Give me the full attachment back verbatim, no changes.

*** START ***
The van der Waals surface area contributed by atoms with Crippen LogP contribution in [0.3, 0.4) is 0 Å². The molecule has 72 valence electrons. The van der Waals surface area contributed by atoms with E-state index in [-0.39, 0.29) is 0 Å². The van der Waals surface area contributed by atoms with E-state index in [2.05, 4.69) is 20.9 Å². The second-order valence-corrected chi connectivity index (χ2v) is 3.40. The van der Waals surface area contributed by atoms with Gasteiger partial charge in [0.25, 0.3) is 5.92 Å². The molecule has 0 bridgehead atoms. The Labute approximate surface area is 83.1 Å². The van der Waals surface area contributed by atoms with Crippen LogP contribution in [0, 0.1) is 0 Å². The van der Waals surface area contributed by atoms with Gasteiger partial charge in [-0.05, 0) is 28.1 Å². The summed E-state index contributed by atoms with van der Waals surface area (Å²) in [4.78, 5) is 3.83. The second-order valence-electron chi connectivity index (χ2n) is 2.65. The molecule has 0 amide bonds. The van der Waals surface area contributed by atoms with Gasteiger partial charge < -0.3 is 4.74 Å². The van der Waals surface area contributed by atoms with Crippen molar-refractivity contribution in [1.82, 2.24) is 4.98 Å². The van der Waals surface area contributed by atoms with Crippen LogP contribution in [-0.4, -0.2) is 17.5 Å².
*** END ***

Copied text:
The van der Waals surface area contributed by atoms with Crippen LogP contribution in [0.3, 0.4) is 0 Å². The molecule has 72 valence electrons. The van der Waals surface area contributed by atoms with E-state index in [-0.39, 0.29) is 0 Å². The van der Waals surface area contributed by atoms with E-state index in [2.05, 4.69) is 20.9 Å². The second-order valence-corrected chi connectivity index (χ2v) is 3.40. The van der Waals surface area contributed by atoms with Gasteiger partial charge in [0.25, 0.3) is 5.92 Å². The molecule has 0 bridgehead atoms. The Labute approximate surface area is 83.1 Å². The van der Waals surface area contributed by atoms with Crippen LogP contribution in [0, 0.1) is 0 Å². The van der Waals surface area contributed by atoms with Gasteiger partial charge in [-0.05, 0) is 28.1 Å². The summed E-state index contributed by atoms with van der Waals surface area (Å²) in [4.78, 5) is 3.83. The second-order valence-electron chi connectivity index (χ2n) is 2.65. The molecule has 0 amide bonds. The van der Waals surface area contributed by atoms with Gasteiger partial charge < -0.3 is 4.74 Å². The van der Waals surface area contributed by atoms with Crippen molar-refractivity contribution in [1.82, 2.24) is 4.98 Å². The van der Waals surface area contributed by atoms with Crippen LogP contribution in [-0.4, -0.2) is 17.5 Å².